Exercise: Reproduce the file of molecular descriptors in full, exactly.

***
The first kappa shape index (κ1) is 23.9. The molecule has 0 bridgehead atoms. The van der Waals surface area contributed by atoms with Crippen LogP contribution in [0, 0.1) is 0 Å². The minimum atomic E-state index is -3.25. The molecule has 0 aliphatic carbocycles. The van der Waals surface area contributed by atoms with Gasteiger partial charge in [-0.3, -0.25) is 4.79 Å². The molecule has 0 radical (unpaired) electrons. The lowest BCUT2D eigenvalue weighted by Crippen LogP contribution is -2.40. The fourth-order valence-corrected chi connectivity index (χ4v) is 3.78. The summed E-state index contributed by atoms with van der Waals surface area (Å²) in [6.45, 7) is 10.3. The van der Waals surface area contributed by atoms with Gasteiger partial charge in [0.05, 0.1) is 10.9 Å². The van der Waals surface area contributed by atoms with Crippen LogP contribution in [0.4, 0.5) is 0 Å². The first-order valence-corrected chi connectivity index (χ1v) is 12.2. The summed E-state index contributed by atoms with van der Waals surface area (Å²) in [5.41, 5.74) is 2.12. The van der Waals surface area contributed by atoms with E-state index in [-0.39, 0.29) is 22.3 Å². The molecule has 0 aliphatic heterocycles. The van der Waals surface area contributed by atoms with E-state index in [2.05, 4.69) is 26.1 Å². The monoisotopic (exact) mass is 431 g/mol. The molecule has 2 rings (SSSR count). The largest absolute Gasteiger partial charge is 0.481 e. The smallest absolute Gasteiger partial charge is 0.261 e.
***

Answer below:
The first kappa shape index (κ1) is 23.9. The molecule has 0 bridgehead atoms. The van der Waals surface area contributed by atoms with Crippen LogP contribution in [0, 0.1) is 0 Å². The minimum atomic E-state index is -3.25. The molecule has 0 aliphatic carbocycles. The van der Waals surface area contributed by atoms with Gasteiger partial charge in [-0.3, -0.25) is 4.79 Å². The molecule has 0 radical (unpaired) electrons. The lowest BCUT2D eigenvalue weighted by Crippen LogP contribution is -2.40. The fourth-order valence-corrected chi connectivity index (χ4v) is 3.78. The summed E-state index contributed by atoms with van der Waals surface area (Å²) in [6.45, 7) is 10.3. The van der Waals surface area contributed by atoms with Gasteiger partial charge in [0.05, 0.1) is 10.9 Å². The van der Waals surface area contributed by atoms with Crippen LogP contribution in [0.4, 0.5) is 0 Å². The first-order valence-corrected chi connectivity index (χ1v) is 12.2. The summed E-state index contributed by atoms with van der Waals surface area (Å²) in [5.41, 5.74) is 2.12. The van der Waals surface area contributed by atoms with E-state index in [-0.39, 0.29) is 22.3 Å². The molecule has 0 aliphatic heterocycles. The van der Waals surface area contributed by atoms with E-state index in [2.05, 4.69) is 26.1 Å². The monoisotopic (exact) mass is 431 g/mol. The molecule has 2 rings (SSSR count). The largest absolute Gasteiger partial charge is 0.481 e. The smallest absolute Gasteiger partial charge is 0.261 e.